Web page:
In 1955, Little Richard's song "Tutti Frutti" made history when it was released. His unique vocalizations, musical style and percussion elements became a model for the development of the rock and roll genre. In 2007 the song was selected#1 on Top 100 Albums That Changed the World list. Fusing elements of blues, boogie-woogie and gospel, he introduced a distinctive drumming style that was copied by Chuck Berry and other artists.
Next:The Greatest Classic Rock Songs of All Time (Our Complete Playlist)
10. Heartbreak Hotel – Elvis Presley
Heartbreak Hotel premiered in 1956, inspired by the death of a man who jumped out of a hotel window. The song stayed at the top of the charts for seven weeks and became one of Elvis Presley's most famous songs. He routinely played it at all of his live performances for the rest of his career. The sad song has been covered by many other well-known musicians, including Willie Nelson and Bob Dylan.
Next:The best and most popular singers in music history.
11. Blue Suede-Shoes – Carl Perkins
Although the song "Blue Suede Shoes" is best known for its Elvis Presley version, it was originally recorded by guitarist Carl Perkins in 1955. The song was considered revolutionary for its fusion of blues, country, and rock, leading to its name as the first rockabilly music. Perkins' version was a best-selling single for 16 weeks. It was also named one of the Rock and Roll Hall of Fame's 500 Songs That Shaped Rock and Roll.
Next:The best blues songs of all time.
12. La Bamba - Ritchie Valens
"La Bamba" was originally a Mexican folk song, the first recorded versions of which appeared in the 1930s. It wasn't widely known in the rest of the world until Ritchie Valens recorded a version in 1958. It fused the song's traditional elements with rock elements. and role, and became extremely popular. It is considered one of the most important songs in rock 'n' roll history.
Next:The best mariachi songs ever recorded
13. The lady sings the blues - Billie Holiday
Billie Holiday's sad "Lady Sings The Blues" was the title track of her 1956 album, released to coincide with her autobiography of the same name. The song is considered a self-declaration of Holiday's life and musical style, as she was often asked if she really was a blues singer.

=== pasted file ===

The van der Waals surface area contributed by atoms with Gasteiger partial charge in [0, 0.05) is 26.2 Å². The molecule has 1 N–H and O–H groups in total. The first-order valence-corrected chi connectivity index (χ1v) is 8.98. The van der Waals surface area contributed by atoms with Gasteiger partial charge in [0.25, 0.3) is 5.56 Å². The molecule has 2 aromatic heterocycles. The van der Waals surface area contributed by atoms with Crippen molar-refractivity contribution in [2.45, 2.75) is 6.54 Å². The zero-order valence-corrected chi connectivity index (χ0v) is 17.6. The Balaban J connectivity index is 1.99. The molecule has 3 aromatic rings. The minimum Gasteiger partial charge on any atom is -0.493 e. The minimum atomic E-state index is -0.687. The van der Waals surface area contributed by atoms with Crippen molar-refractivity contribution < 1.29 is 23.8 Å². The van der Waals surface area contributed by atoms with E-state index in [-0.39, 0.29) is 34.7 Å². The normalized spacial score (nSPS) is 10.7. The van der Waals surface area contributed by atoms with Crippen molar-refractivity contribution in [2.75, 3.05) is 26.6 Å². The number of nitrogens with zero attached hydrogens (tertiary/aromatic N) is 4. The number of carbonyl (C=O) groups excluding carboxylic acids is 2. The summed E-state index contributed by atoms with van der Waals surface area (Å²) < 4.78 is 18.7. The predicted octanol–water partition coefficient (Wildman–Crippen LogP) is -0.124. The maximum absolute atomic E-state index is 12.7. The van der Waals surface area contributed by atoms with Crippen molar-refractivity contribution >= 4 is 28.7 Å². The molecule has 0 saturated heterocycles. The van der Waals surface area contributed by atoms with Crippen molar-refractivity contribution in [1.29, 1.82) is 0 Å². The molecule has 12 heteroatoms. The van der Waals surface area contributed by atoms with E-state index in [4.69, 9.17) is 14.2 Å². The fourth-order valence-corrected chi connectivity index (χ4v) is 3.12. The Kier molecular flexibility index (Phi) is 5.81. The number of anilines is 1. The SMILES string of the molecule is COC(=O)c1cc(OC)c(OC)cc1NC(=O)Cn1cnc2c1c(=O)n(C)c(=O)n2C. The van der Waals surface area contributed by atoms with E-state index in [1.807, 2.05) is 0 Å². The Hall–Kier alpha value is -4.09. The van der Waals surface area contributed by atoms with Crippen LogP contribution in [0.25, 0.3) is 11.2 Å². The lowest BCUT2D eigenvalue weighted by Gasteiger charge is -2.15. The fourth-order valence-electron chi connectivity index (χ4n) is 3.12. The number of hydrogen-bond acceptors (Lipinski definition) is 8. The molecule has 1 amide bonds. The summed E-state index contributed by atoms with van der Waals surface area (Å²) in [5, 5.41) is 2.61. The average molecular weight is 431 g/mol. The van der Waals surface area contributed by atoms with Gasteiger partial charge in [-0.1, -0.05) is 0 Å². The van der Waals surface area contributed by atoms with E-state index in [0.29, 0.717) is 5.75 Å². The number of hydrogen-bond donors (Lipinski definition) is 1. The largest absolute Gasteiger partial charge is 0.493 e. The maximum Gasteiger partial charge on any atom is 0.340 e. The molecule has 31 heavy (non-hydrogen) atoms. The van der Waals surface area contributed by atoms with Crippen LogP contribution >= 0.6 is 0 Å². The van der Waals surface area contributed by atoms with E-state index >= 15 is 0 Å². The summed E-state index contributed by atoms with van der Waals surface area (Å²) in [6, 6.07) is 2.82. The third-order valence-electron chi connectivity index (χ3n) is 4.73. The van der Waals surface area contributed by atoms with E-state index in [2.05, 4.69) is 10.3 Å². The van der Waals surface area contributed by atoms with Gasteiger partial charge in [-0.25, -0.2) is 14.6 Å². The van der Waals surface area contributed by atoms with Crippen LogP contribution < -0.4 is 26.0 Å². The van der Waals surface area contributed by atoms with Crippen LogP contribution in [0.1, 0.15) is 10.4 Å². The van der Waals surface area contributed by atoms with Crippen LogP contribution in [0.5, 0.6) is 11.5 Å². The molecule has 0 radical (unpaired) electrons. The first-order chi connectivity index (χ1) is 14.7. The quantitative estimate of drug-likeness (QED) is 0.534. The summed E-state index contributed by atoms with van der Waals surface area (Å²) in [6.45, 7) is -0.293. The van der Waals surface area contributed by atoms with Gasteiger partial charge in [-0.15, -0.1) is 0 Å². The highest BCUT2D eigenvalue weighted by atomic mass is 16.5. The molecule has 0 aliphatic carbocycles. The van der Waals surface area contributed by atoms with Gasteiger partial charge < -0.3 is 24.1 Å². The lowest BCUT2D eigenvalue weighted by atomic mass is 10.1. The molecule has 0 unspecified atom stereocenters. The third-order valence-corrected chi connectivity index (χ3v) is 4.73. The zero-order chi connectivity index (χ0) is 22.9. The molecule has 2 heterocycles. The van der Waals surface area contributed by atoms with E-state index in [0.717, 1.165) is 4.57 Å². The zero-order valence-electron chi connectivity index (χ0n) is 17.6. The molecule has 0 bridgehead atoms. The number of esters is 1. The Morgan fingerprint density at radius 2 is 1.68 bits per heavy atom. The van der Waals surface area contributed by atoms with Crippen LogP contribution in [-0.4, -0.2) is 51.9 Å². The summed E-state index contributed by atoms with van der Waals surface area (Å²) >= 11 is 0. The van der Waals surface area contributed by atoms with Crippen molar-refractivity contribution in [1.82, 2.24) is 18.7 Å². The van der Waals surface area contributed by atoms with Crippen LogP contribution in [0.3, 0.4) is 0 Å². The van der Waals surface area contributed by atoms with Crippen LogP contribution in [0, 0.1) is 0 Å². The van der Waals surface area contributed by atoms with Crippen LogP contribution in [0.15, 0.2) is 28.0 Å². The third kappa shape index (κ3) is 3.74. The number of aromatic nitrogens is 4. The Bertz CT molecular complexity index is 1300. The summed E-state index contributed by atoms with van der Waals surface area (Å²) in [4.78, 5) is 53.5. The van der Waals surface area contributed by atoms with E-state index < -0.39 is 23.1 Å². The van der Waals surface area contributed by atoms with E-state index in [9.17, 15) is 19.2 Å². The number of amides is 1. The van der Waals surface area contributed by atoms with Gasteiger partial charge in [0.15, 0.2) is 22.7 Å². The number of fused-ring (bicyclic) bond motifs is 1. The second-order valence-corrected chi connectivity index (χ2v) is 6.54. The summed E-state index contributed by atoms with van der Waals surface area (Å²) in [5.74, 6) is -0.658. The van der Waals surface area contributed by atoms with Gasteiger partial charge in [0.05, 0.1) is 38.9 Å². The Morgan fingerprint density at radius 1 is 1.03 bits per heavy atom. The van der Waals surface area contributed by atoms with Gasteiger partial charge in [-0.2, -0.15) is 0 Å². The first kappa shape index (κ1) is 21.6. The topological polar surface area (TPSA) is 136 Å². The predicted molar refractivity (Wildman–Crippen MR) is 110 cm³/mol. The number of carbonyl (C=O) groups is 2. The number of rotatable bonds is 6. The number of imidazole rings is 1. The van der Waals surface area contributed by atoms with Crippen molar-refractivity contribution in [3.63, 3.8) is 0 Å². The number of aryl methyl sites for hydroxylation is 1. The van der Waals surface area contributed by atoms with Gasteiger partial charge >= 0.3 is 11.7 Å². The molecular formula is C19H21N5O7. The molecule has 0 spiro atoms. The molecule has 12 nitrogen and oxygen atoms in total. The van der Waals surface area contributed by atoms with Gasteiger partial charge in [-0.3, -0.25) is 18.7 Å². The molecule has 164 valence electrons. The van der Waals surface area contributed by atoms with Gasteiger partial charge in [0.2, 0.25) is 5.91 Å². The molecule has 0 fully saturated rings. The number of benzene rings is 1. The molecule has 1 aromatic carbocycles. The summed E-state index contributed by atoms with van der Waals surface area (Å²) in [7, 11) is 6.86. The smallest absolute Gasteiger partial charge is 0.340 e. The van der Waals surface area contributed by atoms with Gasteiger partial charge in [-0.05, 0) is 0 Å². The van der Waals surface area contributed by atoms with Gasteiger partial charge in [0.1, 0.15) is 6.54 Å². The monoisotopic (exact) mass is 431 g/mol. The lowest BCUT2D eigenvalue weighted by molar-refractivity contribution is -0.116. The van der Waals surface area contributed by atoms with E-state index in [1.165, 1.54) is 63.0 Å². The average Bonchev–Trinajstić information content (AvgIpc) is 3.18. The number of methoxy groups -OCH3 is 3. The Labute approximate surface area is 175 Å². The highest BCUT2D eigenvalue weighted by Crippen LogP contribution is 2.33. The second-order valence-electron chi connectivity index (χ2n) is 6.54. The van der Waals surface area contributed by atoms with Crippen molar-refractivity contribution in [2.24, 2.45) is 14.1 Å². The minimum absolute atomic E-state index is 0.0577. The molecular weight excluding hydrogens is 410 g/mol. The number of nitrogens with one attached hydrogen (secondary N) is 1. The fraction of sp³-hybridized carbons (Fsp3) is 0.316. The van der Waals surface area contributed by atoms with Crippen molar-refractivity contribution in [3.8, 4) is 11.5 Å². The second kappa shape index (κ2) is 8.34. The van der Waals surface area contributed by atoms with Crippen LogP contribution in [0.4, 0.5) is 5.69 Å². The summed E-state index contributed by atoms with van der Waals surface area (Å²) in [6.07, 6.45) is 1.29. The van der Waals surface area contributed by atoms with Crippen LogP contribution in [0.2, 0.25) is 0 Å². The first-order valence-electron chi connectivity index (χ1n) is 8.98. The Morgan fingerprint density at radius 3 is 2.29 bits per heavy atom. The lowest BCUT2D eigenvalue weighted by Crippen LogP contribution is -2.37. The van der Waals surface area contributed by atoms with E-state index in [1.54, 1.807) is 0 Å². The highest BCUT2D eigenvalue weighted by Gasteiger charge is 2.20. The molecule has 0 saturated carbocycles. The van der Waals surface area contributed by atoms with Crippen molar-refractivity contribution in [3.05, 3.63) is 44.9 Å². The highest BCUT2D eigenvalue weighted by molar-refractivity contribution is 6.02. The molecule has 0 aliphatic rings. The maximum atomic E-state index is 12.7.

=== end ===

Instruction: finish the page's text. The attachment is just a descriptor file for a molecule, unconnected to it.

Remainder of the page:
Next:The Greatest Blues Singers in Music History (Our List)
14. Big Fireballs - Jerry Lee Lewis
Jerry Lee Lewis originally recorded Great Balls Of Fire for the 1957 film's soundtrack.Francachela.But the song became popular in its own right, selling a million copies in the US within 10 days of its official release. It reached No. 2 on the Billboard Top 100. The song has been used extensively on television and film, including the 1989 biopic of Lewis's life.
Next:The best movie soundtracks of all time.
15. Going After Midnight - Patsy Cline
Patsy Cline's song "Walkin' After Midnight" was recorded in late 1956. Interestingly, it had been recorded earlier by a different singer and didn't garner much attention. It wasn't until Cline put her in an episode ofArthur Godfrey Headhunterthat it became popular - so popular that his studio pushed back the release date to next month. "Walkin' After Midnight" is widely considered one of the defining songs of modern country music.
Next:The Best Female Singers of the 1950s (Our Shortlist)
16. Blueberry Hill – Fette Dominosteine
Fats Domino's version of "Blueberry Hill" wasn't the first recording of the song; In fact, it was recorded six times in 1940 alone. It wasn't until 16 years later that Fats Domino released his own rock 'n' roll-influenced version. It is widely remembered as the biggest hit of his career and has been included in many lists of the greatest and most impactful songs of all time.